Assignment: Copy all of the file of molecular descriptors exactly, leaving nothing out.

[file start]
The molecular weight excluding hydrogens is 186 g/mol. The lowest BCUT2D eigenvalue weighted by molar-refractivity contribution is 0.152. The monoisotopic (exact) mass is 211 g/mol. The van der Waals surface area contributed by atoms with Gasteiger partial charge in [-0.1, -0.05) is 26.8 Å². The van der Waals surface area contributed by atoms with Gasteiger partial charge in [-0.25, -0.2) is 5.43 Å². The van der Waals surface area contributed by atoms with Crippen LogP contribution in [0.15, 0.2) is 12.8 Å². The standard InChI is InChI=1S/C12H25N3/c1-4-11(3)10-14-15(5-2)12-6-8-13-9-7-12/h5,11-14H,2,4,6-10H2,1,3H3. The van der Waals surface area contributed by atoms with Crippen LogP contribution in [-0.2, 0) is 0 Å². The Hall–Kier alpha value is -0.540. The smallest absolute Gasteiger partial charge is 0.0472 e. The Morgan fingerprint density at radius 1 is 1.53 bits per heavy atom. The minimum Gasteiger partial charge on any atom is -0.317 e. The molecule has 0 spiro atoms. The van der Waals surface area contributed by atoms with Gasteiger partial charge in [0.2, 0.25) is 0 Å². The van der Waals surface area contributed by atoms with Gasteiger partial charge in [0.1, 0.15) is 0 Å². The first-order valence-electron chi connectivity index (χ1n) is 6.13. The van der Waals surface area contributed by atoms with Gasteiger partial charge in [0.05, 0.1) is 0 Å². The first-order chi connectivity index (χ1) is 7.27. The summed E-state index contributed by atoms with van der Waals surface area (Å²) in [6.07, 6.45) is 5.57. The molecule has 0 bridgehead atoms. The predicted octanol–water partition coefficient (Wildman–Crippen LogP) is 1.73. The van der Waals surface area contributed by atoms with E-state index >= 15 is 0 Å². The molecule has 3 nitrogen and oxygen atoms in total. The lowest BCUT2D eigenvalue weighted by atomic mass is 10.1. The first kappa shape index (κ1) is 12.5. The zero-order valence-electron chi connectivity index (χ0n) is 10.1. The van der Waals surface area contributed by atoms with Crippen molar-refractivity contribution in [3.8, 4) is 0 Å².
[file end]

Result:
The molecular weight excluding hydrogens is 186 g/mol. The lowest BCUT2D eigenvalue weighted by molar-refractivity contribution is 0.152. The monoisotopic (exact) mass is 211 g/mol. The van der Waals surface area contributed by atoms with Gasteiger partial charge in [-0.1, -0.05) is 26.8 Å². The van der Waals surface area contributed by atoms with Gasteiger partial charge in [-0.25, -0.2) is 5.43 Å². The van der Waals surface area contributed by atoms with Crippen LogP contribution in [0.15, 0.2) is 12.8 Å². The standard InChI is InChI=1S/C12H25N3/c1-4-11(3)10-14-15(5-2)12-6-8-13-9-7-12/h5,11-14H,2,4,6-10H2,1,3H3. The van der Waals surface area contributed by atoms with Crippen LogP contribution in [-0.2, 0) is 0 Å². The Hall–Kier alpha value is -0.540. The smallest absolute Gasteiger partial charge is 0.0472 e. The Morgan fingerprint density at radius 1 is 1.53 bits per heavy atom. The minimum Gasteiger partial charge on any atom is -0.317 e. The molecule has 0 spiro atoms. The van der Waals surface area contributed by atoms with Gasteiger partial charge in [0.2, 0.25) is 0 Å². The van der Waals surface area contributed by atoms with Gasteiger partial charge in [0.1, 0.15) is 0 Å². The first-order valence-electron chi connectivity index (χ1n) is 6.13. The van der Waals surface area contributed by atoms with Gasteiger partial charge in [0.05, 0.1) is 0 Å². The first-order chi connectivity index (χ1) is 7.27. The summed E-state index contributed by atoms with van der Waals surface area (Å²) in [6.07, 6.45) is 5.57. The molecule has 0 bridgehead atoms. The predicted octanol–water partition coefficient (Wildman–Crippen LogP) is 1.73. The van der Waals surface area contributed by atoms with E-state index >= 15 is 0 Å². The molecule has 3 nitrogen and oxygen atoms in total. The lowest BCUT2D eigenvalue weighted by atomic mass is 10.1. The first kappa shape index (κ1) is 12.5. The zero-order valence-electron chi connectivity index (χ0n) is 10.1. The van der Waals surface area contributed by atoms with Crippen molar-refractivity contribution in [3.8, 4) is 0 Å².